Leadership as a service (LAAS)
What’s your occupation?
If you are like me you don’t give the same answer to children and adults. To other adults I say stuff like “web development”, “User experience” and the name of my organization. To kids it’s a whole other thing. I work with airplanes and Bamse. And to tell you the truth, the answer to the kids is in my opinion actually a better answer.
I don’t know if it’s true, but I’ve heard that the founder of Swedish H&M said that he wanted every employee to say that they were selling clothes when asked about their occupation. He wanted everyone to feel that they were also part of that big process, independent of if they were coding business logic or cleaning toilets. If you don’t know that your work should lead to more sold outfits, then you have a problem.
But then again; how silly isn’t that? I don’t work with the actual planes in any practical sense and even if I’ve walked the Gemba in one of the Little Hop (Lille Skutt) costumes (don’t share this info with your kids), I don’t daily with Bamse. I’m working on improving our webs. Or am I?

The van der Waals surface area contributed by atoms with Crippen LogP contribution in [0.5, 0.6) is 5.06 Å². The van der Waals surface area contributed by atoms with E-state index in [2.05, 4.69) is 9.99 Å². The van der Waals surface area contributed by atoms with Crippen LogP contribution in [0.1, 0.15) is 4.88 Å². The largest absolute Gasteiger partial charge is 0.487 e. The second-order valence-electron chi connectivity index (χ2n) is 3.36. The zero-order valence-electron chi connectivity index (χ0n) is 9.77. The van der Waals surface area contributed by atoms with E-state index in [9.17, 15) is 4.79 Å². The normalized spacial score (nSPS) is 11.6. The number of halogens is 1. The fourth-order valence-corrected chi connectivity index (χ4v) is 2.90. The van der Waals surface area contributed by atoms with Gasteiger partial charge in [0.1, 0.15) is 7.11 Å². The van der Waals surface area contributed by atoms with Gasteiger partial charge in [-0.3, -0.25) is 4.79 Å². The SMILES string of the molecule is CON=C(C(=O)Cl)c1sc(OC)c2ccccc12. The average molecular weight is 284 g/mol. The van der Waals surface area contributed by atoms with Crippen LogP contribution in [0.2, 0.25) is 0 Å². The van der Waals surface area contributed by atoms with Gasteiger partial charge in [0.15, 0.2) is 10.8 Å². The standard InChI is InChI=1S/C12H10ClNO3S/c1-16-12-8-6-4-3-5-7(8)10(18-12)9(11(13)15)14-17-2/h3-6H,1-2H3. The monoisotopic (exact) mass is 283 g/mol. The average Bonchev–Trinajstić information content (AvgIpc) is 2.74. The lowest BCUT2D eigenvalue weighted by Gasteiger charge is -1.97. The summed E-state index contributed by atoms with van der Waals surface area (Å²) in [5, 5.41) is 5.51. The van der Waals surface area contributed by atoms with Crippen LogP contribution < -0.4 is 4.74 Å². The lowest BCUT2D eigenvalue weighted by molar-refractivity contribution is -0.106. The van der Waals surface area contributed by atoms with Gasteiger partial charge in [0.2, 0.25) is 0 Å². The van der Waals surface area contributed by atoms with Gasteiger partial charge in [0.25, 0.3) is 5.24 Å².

You could, as we see it, realize that if the purpose is to bring these kids and their parents on planes to Bamse and get there with a smile on their faces, there is so many things that must work. They must buy the trip, get the transportation, etc, etc. And what happens if we sell them the wrong trip so the parents are upset while arriving? And how joyful will the greeting from Bamse be if he has the wrong info about when the kids are arriving?
At TUI Nordic we talk about giving service to each other in order to maximize the service to the customers. In other words: in order to secure that the greeting from Bamse is the best, the Bamse guy should have been given the best service from us, his colleagues. This is called a Service Profit Chain.
This also calls for another type of leadership. Instead of staff servicing their bosses with completed work, a manager should see himself as providing a service for his staff. Leadership as a service, in other words. Interesting and difficult but also rewarding.
Or perhaps it’s just me wanting to say to kids that I work with airplanes and Bamse without lying to them…